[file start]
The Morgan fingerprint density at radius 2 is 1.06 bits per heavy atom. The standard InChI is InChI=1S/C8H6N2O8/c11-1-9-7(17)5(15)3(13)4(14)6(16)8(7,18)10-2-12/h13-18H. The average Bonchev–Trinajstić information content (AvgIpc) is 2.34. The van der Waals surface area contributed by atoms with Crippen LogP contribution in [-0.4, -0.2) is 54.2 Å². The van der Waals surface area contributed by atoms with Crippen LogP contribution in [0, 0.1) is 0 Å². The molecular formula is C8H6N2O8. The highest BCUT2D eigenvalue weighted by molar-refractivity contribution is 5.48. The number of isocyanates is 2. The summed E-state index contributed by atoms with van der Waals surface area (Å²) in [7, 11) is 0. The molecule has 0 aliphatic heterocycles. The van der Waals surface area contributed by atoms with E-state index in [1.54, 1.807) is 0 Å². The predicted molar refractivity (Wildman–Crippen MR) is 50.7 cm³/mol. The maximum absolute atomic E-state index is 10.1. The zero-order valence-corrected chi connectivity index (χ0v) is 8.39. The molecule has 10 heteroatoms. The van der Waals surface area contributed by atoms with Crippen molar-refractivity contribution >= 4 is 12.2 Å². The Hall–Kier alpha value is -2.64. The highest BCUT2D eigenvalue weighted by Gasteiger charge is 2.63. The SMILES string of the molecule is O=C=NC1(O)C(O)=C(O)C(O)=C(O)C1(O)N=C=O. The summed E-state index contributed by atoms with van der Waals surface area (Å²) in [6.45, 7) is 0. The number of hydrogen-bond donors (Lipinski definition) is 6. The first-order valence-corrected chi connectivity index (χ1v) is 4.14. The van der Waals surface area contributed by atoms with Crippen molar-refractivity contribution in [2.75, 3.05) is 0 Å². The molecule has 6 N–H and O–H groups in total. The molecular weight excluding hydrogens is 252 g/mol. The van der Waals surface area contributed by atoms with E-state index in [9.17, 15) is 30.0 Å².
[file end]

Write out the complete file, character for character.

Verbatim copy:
The Morgan fingerprint density at radius 2 is 1.06 bits per heavy atom. The standard InChI is InChI=1S/C8H6N2O8/c11-1-9-7(17)5(15)3(13)4(14)6(16)8(7,18)10-2-12/h13-18H. The average Bonchev–Trinajstić information content (AvgIpc) is 2.34. The van der Waals surface area contributed by atoms with Crippen LogP contribution in [-0.4, -0.2) is 54.2 Å². The van der Waals surface area contributed by atoms with Crippen LogP contribution in [0, 0.1) is 0 Å². The molecular formula is C8H6N2O8. The highest BCUT2D eigenvalue weighted by molar-refractivity contribution is 5.48. The number of isocyanates is 2. The summed E-state index contributed by atoms with van der Waals surface area (Å²) in [7, 11) is 0. The molecule has 0 aliphatic heterocycles. The van der Waals surface area contributed by atoms with E-state index in [1.54, 1.807) is 0 Å². The predicted molar refractivity (Wildman–Crippen MR) is 50.7 cm³/mol. The maximum absolute atomic E-state index is 10.1. The zero-order valence-corrected chi connectivity index (χ0v) is 8.39. The molecule has 10 heteroatoms. The van der Waals surface area contributed by atoms with Crippen molar-refractivity contribution >= 4 is 12.2 Å². The Hall–Kier alpha value is -2.64. The highest BCUT2D eigenvalue weighted by Gasteiger charge is 2.63. The SMILES string of the molecule is O=C=NC1(O)C(O)=C(O)C(O)=C(O)C1(O)N=C=O. The summed E-state index contributed by atoms with van der Waals surface area (Å²) in [6.45, 7) is 0. The number of hydrogen-bond donors (Lipinski definition) is 6. The first-order valence-corrected chi connectivity index (χ1v) is 4.14. The van der Waals surface area contributed by atoms with Crippen molar-refractivity contribution in [2.75, 3.05) is 0 Å². The molecule has 6 N–H and O–H groups in total. The molecular weight excluding hydrogens is 252 g/mol. The van der Waals surface area contributed by atoms with E-state index in [9.17, 15) is 30.0 Å².